Despite an impressive first half, Yankees’ catcher Jose Trevino fell back to earth after the break – offensively speaking - and finished with a .671 OPS and a 91 wRC+. In spite of hitting 20 home runs in the last two seasons, reserve backstop Kyle Higashioka posted an 83 wRC+, not much better than his career 71 mark.
What Trevino and Higashioka did last year was a valiant effort. You could say it’s pretty much what the Yankees expected, given their outstanding work behind the plate. But what if we told you that they employ someone who could offer comparable defensive skills and more offensive upside? Enter Ben Rortvedt.
If he is 100 percent healthy – and everything seems to indicate that he is after dealing with an oblique issue and undergoing arthroscopic knee surgery last year – he will enter a pivotal season. The 25-year-old came to the Bronx in the Isiah Kiner-Falefa-Josh Donaldson trade as the third piece, and has fallen off the radar of fans after a largely absent 2022, but he has sneaky potential.
Injuries derailed his 2022 campaign, but he did return in time to post a .221/.307/.396 line with six home runs and an 86 wRC+ in 177 plate appearances in Triple-A. That’s not very impressive, but keep in mind he was returning from knee surgery.
In order to keep himself in the organization’s plans for the future, he needs to prove that he can be at least an average-hitting catcher in MLB, and he has the potential to do that. He had a .750 OPS and a 101 wRC+ in Triple-A with the Minnesota Twins in 2021, and even though he was a disaster at the MLB level that year (41 wRC+), 98 trips to the plate is not enough to judge him.
Ben Rortvedt muscles a two-run homer into the Syracuse bullpen. It’s 5-0 in the second. Rortvedt has a homer and a double so far. pic.twitter.com/PiN9OV6726— Conor Foley (@RailRidersTT) September 3, 2022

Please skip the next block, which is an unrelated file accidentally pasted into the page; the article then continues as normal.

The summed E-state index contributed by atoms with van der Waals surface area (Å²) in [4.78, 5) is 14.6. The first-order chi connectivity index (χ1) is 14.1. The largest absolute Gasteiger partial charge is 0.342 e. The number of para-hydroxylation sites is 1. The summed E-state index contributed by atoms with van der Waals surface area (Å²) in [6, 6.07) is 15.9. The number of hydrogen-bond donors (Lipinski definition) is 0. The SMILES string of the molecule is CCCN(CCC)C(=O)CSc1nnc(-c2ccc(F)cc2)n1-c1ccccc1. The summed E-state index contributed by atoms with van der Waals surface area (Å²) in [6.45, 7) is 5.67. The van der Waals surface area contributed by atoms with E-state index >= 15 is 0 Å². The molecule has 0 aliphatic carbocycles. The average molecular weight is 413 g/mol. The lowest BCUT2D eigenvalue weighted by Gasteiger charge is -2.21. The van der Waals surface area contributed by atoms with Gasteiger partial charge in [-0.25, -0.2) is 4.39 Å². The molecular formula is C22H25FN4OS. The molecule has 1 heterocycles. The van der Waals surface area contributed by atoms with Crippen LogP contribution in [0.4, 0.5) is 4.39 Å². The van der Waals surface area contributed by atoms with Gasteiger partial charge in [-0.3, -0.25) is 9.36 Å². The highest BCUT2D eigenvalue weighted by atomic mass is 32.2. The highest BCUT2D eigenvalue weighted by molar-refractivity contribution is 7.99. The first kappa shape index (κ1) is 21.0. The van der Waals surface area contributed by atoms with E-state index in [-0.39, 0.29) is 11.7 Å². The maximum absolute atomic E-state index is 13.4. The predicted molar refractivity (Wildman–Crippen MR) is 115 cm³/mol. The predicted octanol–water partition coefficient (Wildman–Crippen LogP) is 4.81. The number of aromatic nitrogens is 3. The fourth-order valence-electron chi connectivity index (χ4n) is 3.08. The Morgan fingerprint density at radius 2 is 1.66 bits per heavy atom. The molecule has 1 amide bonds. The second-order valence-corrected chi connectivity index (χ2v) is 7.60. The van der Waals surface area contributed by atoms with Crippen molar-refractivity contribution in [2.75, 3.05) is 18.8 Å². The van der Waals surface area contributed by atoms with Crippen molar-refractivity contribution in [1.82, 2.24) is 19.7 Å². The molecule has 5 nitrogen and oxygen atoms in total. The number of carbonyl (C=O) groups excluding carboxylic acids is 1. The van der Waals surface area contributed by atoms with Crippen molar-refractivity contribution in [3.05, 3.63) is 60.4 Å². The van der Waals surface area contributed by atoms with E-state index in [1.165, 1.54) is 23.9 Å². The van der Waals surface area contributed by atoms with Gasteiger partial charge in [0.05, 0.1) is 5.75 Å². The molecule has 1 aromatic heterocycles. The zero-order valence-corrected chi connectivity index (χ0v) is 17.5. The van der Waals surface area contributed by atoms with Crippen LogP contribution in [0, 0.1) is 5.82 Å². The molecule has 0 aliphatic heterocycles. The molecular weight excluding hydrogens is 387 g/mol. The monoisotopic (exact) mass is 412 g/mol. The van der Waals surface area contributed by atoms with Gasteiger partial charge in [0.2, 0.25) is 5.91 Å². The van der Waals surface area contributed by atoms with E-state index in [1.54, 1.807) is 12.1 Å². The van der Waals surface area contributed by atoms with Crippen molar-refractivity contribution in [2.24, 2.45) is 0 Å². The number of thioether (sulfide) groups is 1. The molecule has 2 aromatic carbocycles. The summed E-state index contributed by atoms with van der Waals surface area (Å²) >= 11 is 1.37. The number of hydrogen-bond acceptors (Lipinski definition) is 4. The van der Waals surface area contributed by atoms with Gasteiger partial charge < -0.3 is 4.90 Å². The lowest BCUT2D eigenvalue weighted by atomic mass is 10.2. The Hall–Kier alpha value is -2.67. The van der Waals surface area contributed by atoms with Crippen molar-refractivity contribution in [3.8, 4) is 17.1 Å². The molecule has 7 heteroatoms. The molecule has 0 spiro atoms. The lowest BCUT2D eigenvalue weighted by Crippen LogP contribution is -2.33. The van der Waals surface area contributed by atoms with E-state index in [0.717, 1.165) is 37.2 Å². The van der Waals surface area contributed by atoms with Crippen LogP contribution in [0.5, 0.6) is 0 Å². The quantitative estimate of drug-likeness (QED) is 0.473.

Defense is definitely not a problem for Rortvedt, which is why he has a nice foundation to build his case for taking some playing time from Trevino and Higashioka, or at least being a capable option if one of the two go down with injury.
In just 256 innings with the Twins in 2021, Rortvedt had five Defensive Runs Saved (DRS) and 2.3 Framing Runs, per FanGraphs. He also had 1.5 Fielding Runs Above Average (FRAA), Baseball Prospectus’ go-to defensive metric. Arm-wise, he is solid, too. He doesn’t have a cannon, but boasts a quick pop times.
He is not quite in Trevino’s league defensively, but can get the job done and looks to be solidly above-average. His future with the Yankees – and in MLB, really – will come down to how he develops as a hitter, and what ceiling he shows once he’s fully healthy.
From 2018 to 2021, he was an above-average (per wRC+) hitter at every minor league stop he played in, from Class-A to Triple-A, until his rather forgettable MLB stint in Minnesota that year. That can’t go unnoticed and shows he could potentially be a better hitter than both Yankees catchers. He also may have considerable power potential, clear to anyone that’s seen the kind of shape he’s in. In his brief MLB cameo, his max exit velo came in above 111 mph, in the 80th percentile, despite having so few opportunities to hit.
His range of outcomes is quite wide, though. He could be an afterthought and disappear from the map in a year or two. Or, he could force his way into a role on the Yankees active roster.
It will be up to him and his ability to hit the baseball. The Yankees could definitely use a catcher with average to above-average offense and good defense to complement Trevino, a difference-maker behind the plate with a suspect bat.